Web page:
> printf("testval %lu\n", testval);}
>
> So maybe the ternary conditional is not working in the
> right hand side of the printf? Is that a known thing? And
> why does it make the output of the second Stochastic in line 2 turn into
> crapola 1079525376.


This is likely caused by the different sizes of
"long unsigned int" vs. "double".

I suggest moving the (Stochastic)? test to an if(Stochastic) statement.
Then use hard-coded references to newMem.i or newMem.f in the
appropriate "then" or "else" part of the if() statement.

if(Stochastic)
{
printf(..whatever..,newMem.i);
}
else
{
printf(..whatever..,newMem.f);
}

HTH


 
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Ed Morton
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Posts: n/a
 
      10-17-2003


Paul E Johnson wrote:

> Dear friends in C:
>
> I'm completely baffled by this problem I have with
> printf statements and conditional operators in C.
> I'm using gcc-3.3.
>
> I have a project where the rarely used Union type
> is called for! Incredible, but true.


Rarely used? I use them all the time...

<snip>


> I was thinking that the problem is the pre-processor, but
> here is the output from gcc -E, which appears as expected.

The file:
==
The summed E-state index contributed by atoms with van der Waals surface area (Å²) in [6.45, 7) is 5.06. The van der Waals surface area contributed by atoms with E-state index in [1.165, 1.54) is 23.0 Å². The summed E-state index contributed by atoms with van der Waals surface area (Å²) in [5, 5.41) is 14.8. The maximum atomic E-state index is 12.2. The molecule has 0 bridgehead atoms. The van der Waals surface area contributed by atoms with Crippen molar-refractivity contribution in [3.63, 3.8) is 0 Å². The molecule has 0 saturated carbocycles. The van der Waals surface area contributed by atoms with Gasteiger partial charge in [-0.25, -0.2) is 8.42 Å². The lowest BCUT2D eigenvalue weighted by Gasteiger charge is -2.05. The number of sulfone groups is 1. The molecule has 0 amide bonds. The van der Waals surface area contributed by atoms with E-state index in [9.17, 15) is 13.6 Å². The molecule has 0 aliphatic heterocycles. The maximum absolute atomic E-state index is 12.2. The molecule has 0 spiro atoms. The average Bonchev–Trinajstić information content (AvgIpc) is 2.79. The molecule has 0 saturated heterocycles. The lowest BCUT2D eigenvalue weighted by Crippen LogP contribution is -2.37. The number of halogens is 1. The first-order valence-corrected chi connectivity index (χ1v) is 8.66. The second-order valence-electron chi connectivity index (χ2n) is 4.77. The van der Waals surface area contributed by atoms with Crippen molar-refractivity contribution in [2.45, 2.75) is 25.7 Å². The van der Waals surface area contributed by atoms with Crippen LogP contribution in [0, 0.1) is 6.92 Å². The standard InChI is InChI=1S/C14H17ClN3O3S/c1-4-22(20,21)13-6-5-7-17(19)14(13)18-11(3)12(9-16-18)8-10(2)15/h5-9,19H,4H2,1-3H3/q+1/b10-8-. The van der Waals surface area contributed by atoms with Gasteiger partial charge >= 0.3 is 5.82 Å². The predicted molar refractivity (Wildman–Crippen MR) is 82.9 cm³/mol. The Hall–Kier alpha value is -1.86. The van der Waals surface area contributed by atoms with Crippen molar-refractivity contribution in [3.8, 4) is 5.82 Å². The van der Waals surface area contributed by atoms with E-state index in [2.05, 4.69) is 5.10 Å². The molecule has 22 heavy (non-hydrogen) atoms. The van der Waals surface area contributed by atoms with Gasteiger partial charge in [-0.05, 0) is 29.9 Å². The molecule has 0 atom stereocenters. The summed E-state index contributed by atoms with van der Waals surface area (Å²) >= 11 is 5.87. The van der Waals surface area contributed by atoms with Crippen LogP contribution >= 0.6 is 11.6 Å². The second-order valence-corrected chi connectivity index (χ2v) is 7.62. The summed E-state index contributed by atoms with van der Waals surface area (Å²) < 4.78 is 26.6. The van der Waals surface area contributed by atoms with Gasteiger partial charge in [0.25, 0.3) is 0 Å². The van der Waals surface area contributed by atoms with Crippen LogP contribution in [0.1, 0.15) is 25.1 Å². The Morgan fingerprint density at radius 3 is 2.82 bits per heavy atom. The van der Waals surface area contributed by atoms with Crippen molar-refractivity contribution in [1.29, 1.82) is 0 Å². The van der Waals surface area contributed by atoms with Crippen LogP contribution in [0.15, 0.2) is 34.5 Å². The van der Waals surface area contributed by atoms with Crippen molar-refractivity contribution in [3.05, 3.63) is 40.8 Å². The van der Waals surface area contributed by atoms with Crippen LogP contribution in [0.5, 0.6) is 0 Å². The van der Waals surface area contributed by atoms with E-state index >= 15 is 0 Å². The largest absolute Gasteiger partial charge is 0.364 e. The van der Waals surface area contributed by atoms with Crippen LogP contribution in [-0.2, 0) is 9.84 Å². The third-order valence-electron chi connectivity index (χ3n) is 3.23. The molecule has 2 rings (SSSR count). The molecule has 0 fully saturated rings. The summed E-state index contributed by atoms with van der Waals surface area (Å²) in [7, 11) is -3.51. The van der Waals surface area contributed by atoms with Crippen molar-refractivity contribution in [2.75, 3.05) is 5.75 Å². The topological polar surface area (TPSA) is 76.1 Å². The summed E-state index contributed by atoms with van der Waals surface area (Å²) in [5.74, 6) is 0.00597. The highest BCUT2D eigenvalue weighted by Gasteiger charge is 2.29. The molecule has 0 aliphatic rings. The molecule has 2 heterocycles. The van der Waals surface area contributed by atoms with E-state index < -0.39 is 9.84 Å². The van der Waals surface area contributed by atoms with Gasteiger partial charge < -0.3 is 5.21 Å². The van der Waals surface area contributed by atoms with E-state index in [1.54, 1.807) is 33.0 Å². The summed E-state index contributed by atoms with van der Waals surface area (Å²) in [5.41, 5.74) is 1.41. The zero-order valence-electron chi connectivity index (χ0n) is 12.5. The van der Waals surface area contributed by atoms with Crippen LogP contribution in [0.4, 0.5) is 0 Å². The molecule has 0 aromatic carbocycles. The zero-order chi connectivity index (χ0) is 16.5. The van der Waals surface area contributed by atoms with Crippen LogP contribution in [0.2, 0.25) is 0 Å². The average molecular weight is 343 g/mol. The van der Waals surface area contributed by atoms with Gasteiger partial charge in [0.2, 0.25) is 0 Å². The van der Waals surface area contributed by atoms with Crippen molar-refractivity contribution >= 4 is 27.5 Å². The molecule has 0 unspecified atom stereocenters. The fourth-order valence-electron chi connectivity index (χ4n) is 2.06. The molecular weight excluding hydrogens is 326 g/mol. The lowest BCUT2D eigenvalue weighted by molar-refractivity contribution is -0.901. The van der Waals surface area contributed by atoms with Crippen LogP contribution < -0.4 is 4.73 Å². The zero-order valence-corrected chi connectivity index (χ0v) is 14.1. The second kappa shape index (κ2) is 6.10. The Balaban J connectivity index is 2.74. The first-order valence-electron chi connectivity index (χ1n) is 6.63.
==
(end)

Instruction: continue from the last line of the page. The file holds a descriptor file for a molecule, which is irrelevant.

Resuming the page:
Didn't it also give you a warning about the third printf? If not, try it
again with "-Wall" set.

> printf("newMem = %lu \n", newMem.i);
> printf("Stochastic=%d, UMACRO = %lu Stochastic = %d \n",Stochastic,
> ((Stochastic)?newMem.i:newMem.f ), Stochastic);
> {long unsigned int testval = ((Stochastic)?newMem.i:newMem.f );
> printf("testval %lu\n", testval);}
>
> So maybe the ternary conditional is not working in the
> right hand side of the printf? Is that a known thing? And
> why does it make the output of the second Stochastic in line 2 turn into
> crapola 1079525376.
>
> ???
>


Your macro is fine, it's your printf fomatting that's bad. Try using %e
(for "double") instead of %lu (for "long...") in UMACRO= part and you'll
see the difference.

Ed.

 
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Ed Morton
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      10-17-2003


Ed Morton wrote:


> Didn't it also give you a warning about the third printf?

s/third/second/